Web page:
The endothelium and its role in regulating vascular tone.

Sandoo A, van Zanten JJ, Metsios GS, Carroll D, Kitas GD - Open Cardiovasc Med J (2010)

An overview of the assessments for endothelial function and vascular structure performed in different vascular beds. ACh = Acetylcholine, SNP = Sodium nitroprusside.
© Copyright Policy - open-access
Related In: Results  -  Collection

License
Show All Figures
getmorefigures.php?uid=PMC3040999&req=5

Figure 2: An overview of the assessments for endothelial function and vascular structure performed in different vascular beds. ACh = Acetylcholine, SNP = Sodium nitroprusside.
Mentions: Endothelial function is most commonly assessed in the peripheral circulation as direct assessment of endothelial function in the coronary arteries is highly invasive and associated with considerable risk for the participant. Several studies have reported close correlations between peripheral and coronary endothelial function [96-98]. In addition, assessments of endothelial function are good predictors of future cardiac events in individuals at risk of CVD and those with established CVD [99, 100], and ED is common in individuals with CVD risk factors [101]. Most assessments of endothelial function involve the measurement of dilation in response to a stimulus, with impaired vasodilatation indicative of poor endothelial function. However, impaired vasodilatation can be the result of either the endothelium not sending the signals to the smooth muscle or of the smooth muscle cells not being able to respond to the signal and dilate. Therefore, in order to distinguish between ED and smooth muscle dysfunction, endothelium-dependent and endothelium-independent vasodilatation are typically assessed. Techniques that assess endothelial function in different vascular beds is shown in Fig. (2) and described in more detail below.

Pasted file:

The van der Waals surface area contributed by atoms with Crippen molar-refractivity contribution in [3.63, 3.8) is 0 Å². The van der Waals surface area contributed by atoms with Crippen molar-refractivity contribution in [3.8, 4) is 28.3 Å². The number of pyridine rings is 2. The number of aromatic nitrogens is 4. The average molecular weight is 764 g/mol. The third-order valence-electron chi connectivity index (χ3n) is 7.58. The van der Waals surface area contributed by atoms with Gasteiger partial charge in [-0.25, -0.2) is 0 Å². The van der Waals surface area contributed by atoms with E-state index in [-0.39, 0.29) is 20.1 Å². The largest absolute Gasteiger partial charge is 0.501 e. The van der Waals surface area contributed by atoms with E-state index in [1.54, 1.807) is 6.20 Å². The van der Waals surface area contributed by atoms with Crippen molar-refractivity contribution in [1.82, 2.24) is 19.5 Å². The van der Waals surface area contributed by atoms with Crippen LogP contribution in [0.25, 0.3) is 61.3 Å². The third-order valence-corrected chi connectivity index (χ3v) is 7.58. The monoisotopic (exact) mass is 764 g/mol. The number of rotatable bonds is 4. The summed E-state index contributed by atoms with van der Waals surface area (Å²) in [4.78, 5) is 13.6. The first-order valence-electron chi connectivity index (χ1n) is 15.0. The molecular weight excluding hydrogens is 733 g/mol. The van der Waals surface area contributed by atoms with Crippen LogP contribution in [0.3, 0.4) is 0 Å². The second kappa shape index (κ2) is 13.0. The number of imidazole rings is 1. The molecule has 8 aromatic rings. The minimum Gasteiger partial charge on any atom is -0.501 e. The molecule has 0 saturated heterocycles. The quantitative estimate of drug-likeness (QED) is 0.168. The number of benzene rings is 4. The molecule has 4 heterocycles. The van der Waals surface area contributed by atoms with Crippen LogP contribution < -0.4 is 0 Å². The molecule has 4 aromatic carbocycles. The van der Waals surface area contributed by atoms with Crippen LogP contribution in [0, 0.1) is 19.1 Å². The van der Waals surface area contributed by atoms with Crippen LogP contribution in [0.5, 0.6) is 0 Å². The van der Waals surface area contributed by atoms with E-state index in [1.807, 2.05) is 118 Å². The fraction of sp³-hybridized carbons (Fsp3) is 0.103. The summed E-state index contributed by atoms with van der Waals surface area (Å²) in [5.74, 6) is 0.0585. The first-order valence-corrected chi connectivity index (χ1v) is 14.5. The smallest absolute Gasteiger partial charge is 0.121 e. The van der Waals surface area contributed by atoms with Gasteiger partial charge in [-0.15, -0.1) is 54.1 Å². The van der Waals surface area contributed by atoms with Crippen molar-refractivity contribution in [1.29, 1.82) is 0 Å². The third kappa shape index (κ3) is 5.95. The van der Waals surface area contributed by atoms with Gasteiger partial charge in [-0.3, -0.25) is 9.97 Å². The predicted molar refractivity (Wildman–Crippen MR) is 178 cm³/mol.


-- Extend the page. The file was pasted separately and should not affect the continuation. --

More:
Bottom Line: The endothelium forms an important part of the vasculature and is involved in promoting an atheroprotective environment via the complementary actions of endothelial cell-derived vasoactive factors.The present review aims to provide an insight into the anatomy of the vasculature as well as the underlying endothelial cell physiology.In addition, an in-depth overview of the current methods used to assess vascular function and structure is provided as well as their link to certain clinical populations.

View Article: PubMed Central - PubMed

Affiliation: School of Sport and Exercise Sciences, University of Birmingham, Birmingham, West Midlands, United Kingdom.

ABSTRACT
The endothelium forms an important part of the vasculature and is involved in promoting an atheroprotective environment via the complementary actions of endothelial cell-derived vasoactive factors. Disruption of vascular homeostasis can lead to the development of endothelial dysfunction which in turn contributes to the early and late stages of atherosclerosis. In recent years an increasing number of non-invasive vascular tests have been developed to assess vascular structure and function in different clinical populations. The present review aims to provide an insight into the anatomy of the vasculature as well as the underlying endothelial cell physiology. In addition, an in-depth overview of the current methods used to assess vascular function and structure is provided as well as their link to certain clinical populations.

No MeSH data available.


Related in: MedlinePlus